Ariyama Studio

So much happens while you're riding the El -- between hoping no one notices the Lady Gaga on your iPod to pretending not to notice the lady in a bathrobe gagging on an iPod -- that you rarely have time to stop and think "Damn, this train looks HOT right now". Opening your eyes, Hiroshi Ariyama.

A Chi artist and photographer who hand silkscreens his images onto paper in colored inks creating a dramatic, starkly contrasted, almost comic book-like feel, Ariyama's work takes scenes that're all-too familiar to any Windy City commuter and gives them a certain unmistakable charm (take that blue moons, purple horseshoes, and green clovers!). Arresting CTA-themed work includes an aptly colored Brown Line train weaving through buildings as it heads northbound from Merchandise Mart, a steely blue and white print looking up at the train from the Hubbard/Wells intersection, and a few scattered commuters gathering at a dark, dimly lit Chicago station above Franklin just as the train's pulled out, because you know the train ain't foolin' around with the rhythm method. Other instantly recognizable Chicagoan shots include a brightly colored view of the Hancock from the Kinzie street bridge, a towering shot of the Sears (yeah, that's right), and even the good old Morton Salt factory ... please consult a doctor before purchasing if you have high blood pressure or hate salt factories.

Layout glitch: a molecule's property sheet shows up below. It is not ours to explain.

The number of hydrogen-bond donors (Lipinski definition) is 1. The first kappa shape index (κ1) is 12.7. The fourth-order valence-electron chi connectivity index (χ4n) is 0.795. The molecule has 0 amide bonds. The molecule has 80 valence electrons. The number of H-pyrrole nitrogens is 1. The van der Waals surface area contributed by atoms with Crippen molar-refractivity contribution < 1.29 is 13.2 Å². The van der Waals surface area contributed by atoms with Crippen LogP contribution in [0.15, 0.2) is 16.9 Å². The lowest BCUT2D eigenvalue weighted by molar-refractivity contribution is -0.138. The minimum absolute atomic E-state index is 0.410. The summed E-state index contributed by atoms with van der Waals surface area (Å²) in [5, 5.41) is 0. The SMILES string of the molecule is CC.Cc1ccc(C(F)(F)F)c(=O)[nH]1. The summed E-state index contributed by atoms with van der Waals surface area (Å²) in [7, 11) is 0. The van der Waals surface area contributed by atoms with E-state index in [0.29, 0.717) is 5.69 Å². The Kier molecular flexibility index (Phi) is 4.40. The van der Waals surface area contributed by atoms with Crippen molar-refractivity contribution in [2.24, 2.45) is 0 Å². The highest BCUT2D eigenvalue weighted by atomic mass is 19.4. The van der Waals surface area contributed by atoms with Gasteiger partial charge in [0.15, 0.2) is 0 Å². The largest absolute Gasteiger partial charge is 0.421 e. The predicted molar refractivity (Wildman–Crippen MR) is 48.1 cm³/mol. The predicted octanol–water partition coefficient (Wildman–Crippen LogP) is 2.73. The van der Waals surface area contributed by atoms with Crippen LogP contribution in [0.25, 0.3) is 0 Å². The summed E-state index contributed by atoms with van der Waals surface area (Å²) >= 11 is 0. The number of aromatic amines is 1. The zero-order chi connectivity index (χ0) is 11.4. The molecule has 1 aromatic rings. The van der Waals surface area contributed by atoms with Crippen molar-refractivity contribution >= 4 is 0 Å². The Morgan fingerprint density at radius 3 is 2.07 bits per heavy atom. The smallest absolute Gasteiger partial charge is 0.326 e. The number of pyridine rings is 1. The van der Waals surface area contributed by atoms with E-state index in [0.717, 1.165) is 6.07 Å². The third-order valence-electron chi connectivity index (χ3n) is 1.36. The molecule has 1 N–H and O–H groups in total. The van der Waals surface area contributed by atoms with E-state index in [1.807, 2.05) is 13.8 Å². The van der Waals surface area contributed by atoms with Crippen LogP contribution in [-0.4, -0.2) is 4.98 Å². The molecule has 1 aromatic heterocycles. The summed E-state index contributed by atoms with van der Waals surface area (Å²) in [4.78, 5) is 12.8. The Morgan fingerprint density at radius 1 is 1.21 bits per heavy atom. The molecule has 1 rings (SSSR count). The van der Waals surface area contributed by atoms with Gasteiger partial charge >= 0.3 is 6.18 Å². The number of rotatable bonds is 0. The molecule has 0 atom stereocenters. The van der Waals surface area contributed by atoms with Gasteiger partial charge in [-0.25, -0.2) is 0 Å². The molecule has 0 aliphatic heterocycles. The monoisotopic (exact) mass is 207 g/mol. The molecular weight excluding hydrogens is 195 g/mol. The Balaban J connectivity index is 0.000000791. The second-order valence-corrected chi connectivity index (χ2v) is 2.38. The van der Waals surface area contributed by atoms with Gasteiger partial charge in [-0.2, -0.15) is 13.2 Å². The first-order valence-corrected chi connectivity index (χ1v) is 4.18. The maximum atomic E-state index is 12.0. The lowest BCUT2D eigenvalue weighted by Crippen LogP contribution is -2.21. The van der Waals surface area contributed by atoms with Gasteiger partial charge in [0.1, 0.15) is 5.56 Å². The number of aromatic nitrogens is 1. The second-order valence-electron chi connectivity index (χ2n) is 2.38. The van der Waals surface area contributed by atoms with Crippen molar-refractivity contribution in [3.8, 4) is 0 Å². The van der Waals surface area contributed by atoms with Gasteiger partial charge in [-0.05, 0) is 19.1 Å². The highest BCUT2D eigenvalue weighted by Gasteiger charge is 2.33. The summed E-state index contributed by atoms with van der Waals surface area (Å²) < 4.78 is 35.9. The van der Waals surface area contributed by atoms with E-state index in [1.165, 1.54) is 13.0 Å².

Because everyone needs some time away from their commute, there're also more recreational shots like a series of colorful prints from a rainy Montrose beach and a group of dogs getting their bath on in Bucktown -- a shot you'll want to take home because, damn, those dogs look HOT right now.

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